The first ever English-language biography of Eddy Merckx, the greatest cyclist of all time, by William Fotheringham, Britain's top cycling writer.
Eddy Merckx is to cycling what Muhammad Ali is to boxing or Pelé to football; quite simply, the best there has ever been. Throughout his professional career Merckx amassed an astonishing 445 victories. Lance Armstrong, by comparison, has managed fewer than 100.
For Britain's leading cycling writer, William Fotheringham, the burning question remains, why? What made Eddy Merckx so invincible?
Merckx was a machine. It wasn't just the number of victories; it was his remorseless domination that created the legend. Once, already comfortably leading the 1969 Tour de France, Merckx hammered a further eight and a half minutes out of his nearest rivals during an 85-mile solo break in the Pyrenees. But his triumphs only tell half a story that includes drug-busts, horrific injury and death. He was nicknamed 'The Cannibal' for his insatiable appetite for victory, but the moniker did scant justice to this handsome, sensitive, and surprisingly anxious man.
In Half Man, Half Bike, Fotheringham goes back to speak to those who were there at the time. The result is the extraordinary and definitive story of a man whose fear of failure would drive him to reach the highest pinnacles before ultimately destroying him.
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WILLIAM FOTHERINGHAM writes for the Guardian and Observer on cycling and rugby. A racing cyclist and launch editor of procycling and Cycle Sport magazines, he has reported on over twenty Tours de France. He is the critically lauded author of Fallen Angel, Roule Britannia, and Put Me Back on My Bike, which Vélo magazine called 'The best cycling biography ever written.From Booklist:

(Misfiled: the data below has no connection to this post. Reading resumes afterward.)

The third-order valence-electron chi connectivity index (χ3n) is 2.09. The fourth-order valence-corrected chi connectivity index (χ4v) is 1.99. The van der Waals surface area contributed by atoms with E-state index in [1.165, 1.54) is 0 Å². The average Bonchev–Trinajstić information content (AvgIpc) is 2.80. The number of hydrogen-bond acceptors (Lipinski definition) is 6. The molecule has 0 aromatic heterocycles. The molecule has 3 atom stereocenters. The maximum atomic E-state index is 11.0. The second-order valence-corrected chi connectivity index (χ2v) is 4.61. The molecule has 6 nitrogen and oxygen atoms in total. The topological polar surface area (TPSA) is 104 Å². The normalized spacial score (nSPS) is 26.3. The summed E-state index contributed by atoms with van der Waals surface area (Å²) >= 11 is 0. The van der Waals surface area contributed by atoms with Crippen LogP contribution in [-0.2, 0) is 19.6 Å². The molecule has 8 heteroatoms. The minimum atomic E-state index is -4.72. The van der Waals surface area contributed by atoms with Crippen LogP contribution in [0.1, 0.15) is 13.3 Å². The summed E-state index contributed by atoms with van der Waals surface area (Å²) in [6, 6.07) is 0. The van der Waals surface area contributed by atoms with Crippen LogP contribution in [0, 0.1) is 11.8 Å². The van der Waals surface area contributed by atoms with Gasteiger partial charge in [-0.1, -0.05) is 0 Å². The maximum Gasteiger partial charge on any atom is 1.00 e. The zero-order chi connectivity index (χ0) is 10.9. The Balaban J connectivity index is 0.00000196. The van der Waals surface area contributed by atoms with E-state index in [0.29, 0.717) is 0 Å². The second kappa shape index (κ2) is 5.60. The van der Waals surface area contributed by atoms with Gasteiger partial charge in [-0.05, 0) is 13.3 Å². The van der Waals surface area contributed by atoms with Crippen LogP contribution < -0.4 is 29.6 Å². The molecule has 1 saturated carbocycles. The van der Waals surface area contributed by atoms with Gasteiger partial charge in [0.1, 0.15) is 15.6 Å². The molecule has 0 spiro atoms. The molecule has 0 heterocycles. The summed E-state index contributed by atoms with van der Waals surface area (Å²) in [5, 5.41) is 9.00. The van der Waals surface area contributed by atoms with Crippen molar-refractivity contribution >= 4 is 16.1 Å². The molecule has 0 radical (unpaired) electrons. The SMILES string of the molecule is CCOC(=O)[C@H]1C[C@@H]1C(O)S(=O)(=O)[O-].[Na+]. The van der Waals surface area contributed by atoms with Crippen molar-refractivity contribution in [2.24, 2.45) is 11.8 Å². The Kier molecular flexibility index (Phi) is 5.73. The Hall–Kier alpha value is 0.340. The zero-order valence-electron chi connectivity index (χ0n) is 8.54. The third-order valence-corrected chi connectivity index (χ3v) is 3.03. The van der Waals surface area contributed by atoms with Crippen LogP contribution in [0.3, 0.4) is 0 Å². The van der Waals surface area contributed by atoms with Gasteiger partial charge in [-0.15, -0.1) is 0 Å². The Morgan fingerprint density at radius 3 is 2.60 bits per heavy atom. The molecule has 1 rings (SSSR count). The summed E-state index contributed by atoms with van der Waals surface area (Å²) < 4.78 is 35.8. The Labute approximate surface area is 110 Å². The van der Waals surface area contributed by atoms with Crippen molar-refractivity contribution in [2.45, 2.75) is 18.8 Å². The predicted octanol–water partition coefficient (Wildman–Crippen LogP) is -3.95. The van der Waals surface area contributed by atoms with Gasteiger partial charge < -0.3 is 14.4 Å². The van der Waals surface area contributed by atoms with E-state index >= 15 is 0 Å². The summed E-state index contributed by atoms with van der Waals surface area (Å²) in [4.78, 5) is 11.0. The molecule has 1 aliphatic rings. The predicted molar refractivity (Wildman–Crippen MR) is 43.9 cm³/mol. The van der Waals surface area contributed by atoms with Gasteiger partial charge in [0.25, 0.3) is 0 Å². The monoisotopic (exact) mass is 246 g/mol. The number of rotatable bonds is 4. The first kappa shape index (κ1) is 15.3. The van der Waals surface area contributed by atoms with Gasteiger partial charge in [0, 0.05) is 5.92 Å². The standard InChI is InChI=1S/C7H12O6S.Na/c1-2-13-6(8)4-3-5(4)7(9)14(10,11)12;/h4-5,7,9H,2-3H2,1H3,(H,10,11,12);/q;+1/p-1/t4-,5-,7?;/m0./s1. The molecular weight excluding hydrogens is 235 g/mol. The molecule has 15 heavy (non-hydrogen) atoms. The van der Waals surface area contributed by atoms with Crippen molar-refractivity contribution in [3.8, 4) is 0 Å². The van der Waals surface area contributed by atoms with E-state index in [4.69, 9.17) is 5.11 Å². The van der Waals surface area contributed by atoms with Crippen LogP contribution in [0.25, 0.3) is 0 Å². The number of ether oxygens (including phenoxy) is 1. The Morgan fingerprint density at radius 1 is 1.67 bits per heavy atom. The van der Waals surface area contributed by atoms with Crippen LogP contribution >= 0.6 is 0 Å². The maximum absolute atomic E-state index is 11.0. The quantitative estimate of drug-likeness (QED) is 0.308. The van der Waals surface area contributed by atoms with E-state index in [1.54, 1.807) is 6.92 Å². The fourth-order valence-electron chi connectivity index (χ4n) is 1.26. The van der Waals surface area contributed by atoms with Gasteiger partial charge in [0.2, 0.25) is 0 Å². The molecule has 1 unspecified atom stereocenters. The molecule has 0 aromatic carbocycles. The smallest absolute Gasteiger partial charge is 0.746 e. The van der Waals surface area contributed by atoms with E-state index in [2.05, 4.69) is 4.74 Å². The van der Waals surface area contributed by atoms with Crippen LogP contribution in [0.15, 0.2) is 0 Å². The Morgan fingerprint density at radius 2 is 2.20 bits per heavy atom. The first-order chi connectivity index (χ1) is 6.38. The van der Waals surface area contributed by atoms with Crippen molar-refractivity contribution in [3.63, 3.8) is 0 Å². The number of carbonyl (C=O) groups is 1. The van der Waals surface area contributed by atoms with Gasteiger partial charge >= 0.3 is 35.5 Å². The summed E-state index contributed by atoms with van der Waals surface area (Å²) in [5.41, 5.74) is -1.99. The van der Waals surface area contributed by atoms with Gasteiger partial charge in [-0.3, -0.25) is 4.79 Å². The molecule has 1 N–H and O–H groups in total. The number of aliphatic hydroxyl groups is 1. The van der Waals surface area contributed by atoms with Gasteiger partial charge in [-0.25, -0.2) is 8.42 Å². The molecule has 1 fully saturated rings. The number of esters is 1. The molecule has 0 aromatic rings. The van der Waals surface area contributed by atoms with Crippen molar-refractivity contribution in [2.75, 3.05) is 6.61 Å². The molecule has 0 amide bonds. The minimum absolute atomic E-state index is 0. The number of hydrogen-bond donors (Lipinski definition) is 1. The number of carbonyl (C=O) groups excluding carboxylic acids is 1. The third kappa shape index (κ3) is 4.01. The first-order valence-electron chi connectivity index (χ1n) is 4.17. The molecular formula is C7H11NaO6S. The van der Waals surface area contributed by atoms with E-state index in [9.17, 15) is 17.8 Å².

Within the world of professional cycling, no name conjures such complete dedication and domination of the sport than that of Eddy “the Cannibal” Merckx, dubbed for his voracious appetite for winning. Fotheringham expertly traces Merckx’s career from his early races in Belgium to his successes at the Tour de France, painting a nuanced portrait of a man best described by his wife as “driven on by a power that was unique to him.” The power behind this account is Fotheringham’s skill in bringing Merckx’s races alive on the page. Woven throughout is a thoughtful discussion of the impact of Belgium’s ethnic divide between Flemish and French and its affect on Merckx’s career, as well as insightful analysis of how Merckx’s quiet and introverted personality helped to build his mystique. While Fotheringham clearly holds Merckx in high regard, he avoids the sycophantic tone of many sports biographies by placing Merckx within the wider cycling world at the time. This approach gives a rich depth to the book while still paying tribute to a remarkable athelete. --Eve Gaus
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